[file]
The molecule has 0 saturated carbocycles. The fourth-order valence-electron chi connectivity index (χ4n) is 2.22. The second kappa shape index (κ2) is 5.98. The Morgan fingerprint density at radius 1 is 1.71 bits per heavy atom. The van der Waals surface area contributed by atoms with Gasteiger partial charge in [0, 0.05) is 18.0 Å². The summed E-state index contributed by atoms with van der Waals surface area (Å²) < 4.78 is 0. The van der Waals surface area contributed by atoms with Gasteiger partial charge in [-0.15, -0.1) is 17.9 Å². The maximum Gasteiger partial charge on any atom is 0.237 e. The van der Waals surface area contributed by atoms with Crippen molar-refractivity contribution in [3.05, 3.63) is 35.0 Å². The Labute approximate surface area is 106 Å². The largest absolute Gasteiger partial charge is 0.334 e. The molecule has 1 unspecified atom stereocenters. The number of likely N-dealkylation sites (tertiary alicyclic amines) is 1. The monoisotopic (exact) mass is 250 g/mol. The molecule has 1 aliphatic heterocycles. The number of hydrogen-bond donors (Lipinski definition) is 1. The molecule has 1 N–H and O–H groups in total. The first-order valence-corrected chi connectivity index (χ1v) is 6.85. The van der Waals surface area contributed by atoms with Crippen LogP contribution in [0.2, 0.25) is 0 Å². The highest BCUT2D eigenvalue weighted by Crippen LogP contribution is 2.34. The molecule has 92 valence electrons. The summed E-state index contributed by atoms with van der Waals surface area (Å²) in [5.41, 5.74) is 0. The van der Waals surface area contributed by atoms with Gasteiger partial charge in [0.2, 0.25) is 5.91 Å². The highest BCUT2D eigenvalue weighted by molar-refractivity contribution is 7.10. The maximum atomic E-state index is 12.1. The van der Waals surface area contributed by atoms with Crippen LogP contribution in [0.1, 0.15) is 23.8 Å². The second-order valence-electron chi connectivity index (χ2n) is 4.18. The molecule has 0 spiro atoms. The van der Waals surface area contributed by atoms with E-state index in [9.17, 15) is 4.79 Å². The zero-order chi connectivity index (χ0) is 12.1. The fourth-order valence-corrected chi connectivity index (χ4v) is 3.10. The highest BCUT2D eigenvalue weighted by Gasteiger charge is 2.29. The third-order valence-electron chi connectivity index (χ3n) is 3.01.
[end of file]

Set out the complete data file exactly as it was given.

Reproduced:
The molecule has 0 saturated carbocycles. The fourth-order valence-electron chi connectivity index (χ4n) is 2.22. The second kappa shape index (κ2) is 5.98. The Morgan fingerprint density at radius 1 is 1.71 bits per heavy atom. The van der Waals surface area contributed by atoms with Gasteiger partial charge in [0, 0.05) is 18.0 Å². The summed E-state index contributed by atoms with van der Waals surface area (Å²) < 4.78 is 0. The van der Waals surface area contributed by atoms with Gasteiger partial charge in [-0.15, -0.1) is 17.9 Å². The maximum Gasteiger partial charge on any atom is 0.237 e. The van der Waals surface area contributed by atoms with Crippen molar-refractivity contribution in [3.05, 3.63) is 35.0 Å². The Labute approximate surface area is 106 Å². The largest absolute Gasteiger partial charge is 0.334 e. The molecule has 1 unspecified atom stereocenters. The number of likely N-dealkylation sites (tertiary alicyclic amines) is 1. The monoisotopic (exact) mass is 250 g/mol. The molecule has 1 aliphatic heterocycles. The number of hydrogen-bond donors (Lipinski definition) is 1. The molecule has 1 N–H and O–H groups in total. The first-order valence-corrected chi connectivity index (χ1v) is 6.85. The van der Waals surface area contributed by atoms with Crippen LogP contribution in [0.2, 0.25) is 0 Å². The highest BCUT2D eigenvalue weighted by Crippen LogP contribution is 2.34. The molecule has 92 valence electrons. The summed E-state index contributed by atoms with van der Waals surface area (Å²) in [5.41, 5.74) is 0. The van der Waals surface area contributed by atoms with Gasteiger partial charge in [0.2, 0.25) is 5.91 Å². The highest BCUT2D eigenvalue weighted by molar-refractivity contribution is 7.10. The maximum atomic E-state index is 12.1. The van der Waals surface area contributed by atoms with Crippen LogP contribution in [0.1, 0.15) is 23.8 Å². The second-order valence-electron chi connectivity index (χ2n) is 4.18. The molecule has 0 spiro atoms. The van der Waals surface area contributed by atoms with E-state index in [9.17, 15) is 4.79 Å². The zero-order chi connectivity index (χ0) is 12.1. The fourth-order valence-corrected chi connectivity index (χ4v) is 3.10. The highest BCUT2D eigenvalue weighted by Gasteiger charge is 2.29. The third-order valence-electron chi connectivity index (χ3n) is 3.01.